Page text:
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More wireless equals more wires
Let me explain...
Written in Ashville, North Carolina, and despatched via a free home wi-fi service at about 1,450 metres above sea level
Wherever I travel, and from almost everything I now read, I could be forgiven for supposing we are heading for a wire-free future. Whilst on one level this is almost certainly true, on another we are seeing the encroachment of ever increasing amounts of wire (and optical fibre!).
Paradoxically, the more wireless our world becomes, the more wire we have to deploy. The reality is that to realise the dream of on-demand mobile and portable bandwidth we have to deploy thousands of wireless cells. In the vast majority of cases each cell will be connected into the wider network with copper or fibre cables.
How come? Bandwidth in the wireless spectrum is fundamentally limited, and so is the distance signals can be transmitted. In addition, the reuse of spectrum - and the control and limitation of interference - dictate increasingly small cells as bandwidth demands increase.
There is also a new set of limiters that are not so obvious. In the old wireless regime we carefully planned and limited the use of space and spectrum, and often completed extensive propagation and interference trials as part of that process. But today we are into black-box technology! We just go the store, buy an off-the-shelf system and install it. People can then just roll up and use it, no problem! Testing and planning don't ever seem to be required. And of course there are performance penalties, which sometimes see unexplained glitches and artefacts that cannot be explained. But hey, for the most part it all works well.
I have just been for an early morning walk in the mountains, and all the houses and cabins are served with overhead telephone and CATV via cables strung on poles. Of course there is a high-speed internet service too. And every house seems to have wi-fi. No interference problems here - the separation is 50 metres or more - but down in town it is often as short as five or 10 metres. No matter, it all works!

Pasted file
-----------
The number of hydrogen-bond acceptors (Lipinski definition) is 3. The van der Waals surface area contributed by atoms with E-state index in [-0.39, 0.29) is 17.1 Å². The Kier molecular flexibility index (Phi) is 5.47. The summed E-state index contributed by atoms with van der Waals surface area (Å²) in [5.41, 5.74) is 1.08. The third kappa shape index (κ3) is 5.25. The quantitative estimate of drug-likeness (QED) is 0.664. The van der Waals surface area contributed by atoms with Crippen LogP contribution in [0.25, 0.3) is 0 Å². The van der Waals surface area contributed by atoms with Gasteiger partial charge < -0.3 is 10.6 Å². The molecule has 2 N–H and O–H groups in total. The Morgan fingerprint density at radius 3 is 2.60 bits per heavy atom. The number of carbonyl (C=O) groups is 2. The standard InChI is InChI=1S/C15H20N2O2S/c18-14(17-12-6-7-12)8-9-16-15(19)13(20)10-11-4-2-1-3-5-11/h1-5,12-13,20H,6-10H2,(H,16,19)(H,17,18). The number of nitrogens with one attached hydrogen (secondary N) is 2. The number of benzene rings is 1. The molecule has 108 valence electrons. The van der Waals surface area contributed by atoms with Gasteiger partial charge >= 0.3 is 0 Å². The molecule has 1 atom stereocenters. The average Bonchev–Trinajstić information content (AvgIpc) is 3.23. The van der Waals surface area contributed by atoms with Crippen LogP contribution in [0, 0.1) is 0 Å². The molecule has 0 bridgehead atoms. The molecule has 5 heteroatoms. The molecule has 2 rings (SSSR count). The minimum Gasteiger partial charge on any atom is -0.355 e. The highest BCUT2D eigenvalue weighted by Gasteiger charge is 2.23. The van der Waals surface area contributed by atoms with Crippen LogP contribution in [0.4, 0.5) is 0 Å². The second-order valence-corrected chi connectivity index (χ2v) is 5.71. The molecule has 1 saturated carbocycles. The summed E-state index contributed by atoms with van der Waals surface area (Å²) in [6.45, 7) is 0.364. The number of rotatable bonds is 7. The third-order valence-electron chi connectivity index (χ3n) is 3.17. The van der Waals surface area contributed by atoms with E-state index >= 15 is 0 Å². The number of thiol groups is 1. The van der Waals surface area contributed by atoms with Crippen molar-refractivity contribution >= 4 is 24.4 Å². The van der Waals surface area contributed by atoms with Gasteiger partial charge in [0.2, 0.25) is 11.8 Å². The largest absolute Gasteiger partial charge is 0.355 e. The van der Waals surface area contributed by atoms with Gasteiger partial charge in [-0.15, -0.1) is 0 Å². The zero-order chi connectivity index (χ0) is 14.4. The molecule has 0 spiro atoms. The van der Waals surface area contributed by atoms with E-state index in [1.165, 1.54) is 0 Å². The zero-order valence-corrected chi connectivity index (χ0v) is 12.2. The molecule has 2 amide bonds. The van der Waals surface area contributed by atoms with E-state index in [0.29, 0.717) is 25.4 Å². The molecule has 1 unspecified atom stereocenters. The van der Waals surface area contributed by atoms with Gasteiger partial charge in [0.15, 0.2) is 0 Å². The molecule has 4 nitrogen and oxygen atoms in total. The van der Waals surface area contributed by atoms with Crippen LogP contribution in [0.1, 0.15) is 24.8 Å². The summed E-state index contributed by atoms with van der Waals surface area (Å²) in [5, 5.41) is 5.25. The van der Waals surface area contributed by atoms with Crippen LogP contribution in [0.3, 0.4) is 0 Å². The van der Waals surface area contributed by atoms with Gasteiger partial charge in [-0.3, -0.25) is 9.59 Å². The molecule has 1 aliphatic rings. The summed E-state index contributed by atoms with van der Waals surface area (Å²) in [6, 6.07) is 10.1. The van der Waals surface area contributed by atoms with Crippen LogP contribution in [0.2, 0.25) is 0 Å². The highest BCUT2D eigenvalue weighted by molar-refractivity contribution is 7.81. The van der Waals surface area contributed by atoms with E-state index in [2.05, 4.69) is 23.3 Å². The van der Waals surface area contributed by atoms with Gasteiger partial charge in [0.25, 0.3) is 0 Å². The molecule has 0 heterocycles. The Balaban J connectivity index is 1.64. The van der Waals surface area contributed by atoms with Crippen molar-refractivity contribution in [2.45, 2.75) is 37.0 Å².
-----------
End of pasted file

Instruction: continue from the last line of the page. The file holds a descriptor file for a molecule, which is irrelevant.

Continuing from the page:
Only 30 years ago this wi-fi situation would have been an engineering nightmare. Today it is ubiquitous, low cost and effective, even up these mountains!
So what happens next? The inclusion of more intelligent computing power will allow the use and reuse of both the physical and frequency space even more efficiently so we can access more than 100-fold the bandwidth we enjoy today. Antennas that automatically beam form and steer, combined with coding and signalling systems that avoid each other and therefore minimise interference, plus a least transmit energy regime, are only the start.
Just how far have we come? When on the road about 80 per cent of my connection time is now wireless. In just about every home, office and hotel I am offered wi-fi, and the incidence of wired access being on offer is visibly on the decline.
I reckon another two years will see this transformation complete, and the illusion of a wire-free world will take over. But behind all of this will be an increasingly dense network of fibre and wires to get the base-band signals to each wireless node. The connection of nodes to the spine network will remain the exception for all but a very few cases.
Will it matter if people labour under the wireless illusion? I don't think so! After all, the microprocessor has decoupled most people from the realities of technology and this has been a positive advantage. So long as we retain, train and maintain a few people who actually know what is happening and why, it ought to work!